The News of the World scandal continues to sweep through the British political landscape and Rupert Murdoch's media empire like a Biblical flood.
The effect of the phone hacking by the Murdoch-owned News Corp. of some 3,870 individuals – many of them ordinary people suffering tragedy – is being compared to pivotal events like Watergate and the Arab Spring.
However, one British politician who appears to be rising above the flood waters is Labour Party leader Ed Miliband. While the youthful Mr. Miliband is sometimes called geeky or wonky, he is widely seen as finding his voice in the current crisis.
Early on Miliband called for investigations as well as the sacking of Rebekah Brooks, former editor of News of the World (NotW) and now CEO of its parent company, News International. He says that Prime Minister David Cameron’s version of events regarding the employment of a former deputy NotW editor at 10 Downing St. “doesn’t add up.” He’s even brought a national laugh, saying that Britain’s Press Complaints Committee – which failed to deal with News Corp. in 2009 – was “established to be a watchdog. But it has been exposed as a toothless poodle…. It should be put out of its misery.”
Tonight, the crusading Miliband meets with Mr. Cameron and ruling coalition partner Nick Clegg on the specifics of two investigations into the hacking scandal, and will push for a wide-open look – not restricted to News Corp. – at press and police relations.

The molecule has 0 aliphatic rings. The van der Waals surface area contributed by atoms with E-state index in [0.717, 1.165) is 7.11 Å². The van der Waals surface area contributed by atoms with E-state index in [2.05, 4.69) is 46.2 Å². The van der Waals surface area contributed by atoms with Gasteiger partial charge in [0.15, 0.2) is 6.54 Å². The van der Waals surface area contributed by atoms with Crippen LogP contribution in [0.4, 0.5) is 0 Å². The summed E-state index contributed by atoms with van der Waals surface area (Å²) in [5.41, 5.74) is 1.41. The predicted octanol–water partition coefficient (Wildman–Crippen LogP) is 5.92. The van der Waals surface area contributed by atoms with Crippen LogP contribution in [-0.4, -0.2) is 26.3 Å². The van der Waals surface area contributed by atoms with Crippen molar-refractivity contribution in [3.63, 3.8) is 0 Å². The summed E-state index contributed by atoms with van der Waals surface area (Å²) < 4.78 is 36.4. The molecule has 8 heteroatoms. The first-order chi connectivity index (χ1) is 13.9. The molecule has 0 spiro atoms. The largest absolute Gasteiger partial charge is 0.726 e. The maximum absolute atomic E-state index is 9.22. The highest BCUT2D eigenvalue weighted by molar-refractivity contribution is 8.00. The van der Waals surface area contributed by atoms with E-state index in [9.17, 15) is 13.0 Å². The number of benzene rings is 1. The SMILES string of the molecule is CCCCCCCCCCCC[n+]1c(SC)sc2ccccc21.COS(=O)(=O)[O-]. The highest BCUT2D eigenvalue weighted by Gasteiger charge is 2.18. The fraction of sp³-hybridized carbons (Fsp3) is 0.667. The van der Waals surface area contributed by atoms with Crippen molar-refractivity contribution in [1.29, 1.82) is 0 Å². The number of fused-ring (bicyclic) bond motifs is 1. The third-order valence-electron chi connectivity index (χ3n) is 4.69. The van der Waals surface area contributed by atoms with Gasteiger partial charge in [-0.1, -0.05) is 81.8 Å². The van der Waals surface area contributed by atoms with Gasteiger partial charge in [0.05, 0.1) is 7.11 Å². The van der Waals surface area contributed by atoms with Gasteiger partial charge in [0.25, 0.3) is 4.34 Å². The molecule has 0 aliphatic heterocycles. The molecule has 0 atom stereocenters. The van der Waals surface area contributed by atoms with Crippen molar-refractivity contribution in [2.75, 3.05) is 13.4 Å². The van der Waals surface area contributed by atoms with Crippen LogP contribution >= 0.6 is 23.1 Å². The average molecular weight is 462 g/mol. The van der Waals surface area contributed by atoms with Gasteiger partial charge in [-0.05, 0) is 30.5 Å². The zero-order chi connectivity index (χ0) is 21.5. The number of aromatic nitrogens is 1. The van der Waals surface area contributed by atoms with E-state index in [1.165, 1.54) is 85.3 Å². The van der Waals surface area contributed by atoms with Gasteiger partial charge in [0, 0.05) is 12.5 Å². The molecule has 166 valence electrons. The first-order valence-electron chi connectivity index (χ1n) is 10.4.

This week in Britain, the flood waters of the scandal that started with an expose of a murdered girl’s hacked phone continue to penetrate a culture of cozy relations between politicians, police, the criminal underworld, and media figures who paid police and inspired fear. Former Prime Minister Gordon Brown now says that even his handicapped son’s medical records were promised by News Corp.
Where once the British public largely accepted, if not conformed to, a cynical tabloid mentality and to the king-making clout of Mr. Murdoch, now the public cries; "have you no shame?" The tables have turned.
The Murdoch news empire lost $3 billion in value in a matter of days. After surrounding himself with Murdoch allies, Cameron’s image is so at risk he didn’t show up in the House of Commons yesterday, leaving his culture minister to be cut apart by hacking questions. Cameron’s coalition partner, Mr. Clegg, is scurrying away from the encircling waters as fast as his legs will take him. The Home Affairs committee is already today questioning police officials about why a 2006 investigation into News Corp. practices was prosecuted so poorly.
In this scandal, Miliband is seen as articulating the public interest in larger moral terms. Unlike former Labour leader Tony Blair, Miliband is not seen as ensnared in a Murdoch relationship. He has brightened faces in his party with a withering but civil insistence on the floor of parliament demanding answers on questions about News practices.
“Ed Miliband has handled this absolutely correctly,” says Lord George Foulkes, a former member of parliament and friend of Gordon Brown.
Moreover, Miliband has seized the moral high ground by engineering a motion in the House of Commons tomorrow that will ask Murdoch and his son James Murdoch to withdraw their bid for a takeover of the BSkyB satellite TV firm. Both the Liberal Democrats and Conservatives have announced that they will vote for the nonbinding motion. But with public opinion swinging strongly against the BSkyB sale – a YouGov poll late last week showed 70 percent of the British public against the News Corp. takeover – the Lib Dems and Conservatives had little choice, despite Cameron's ties to Murdoch.
"I'm not going to throw around allegations," Miliband said yesterday, "but … what I'm saying is the prime minister has a whole series of unanswered questions on this issue.”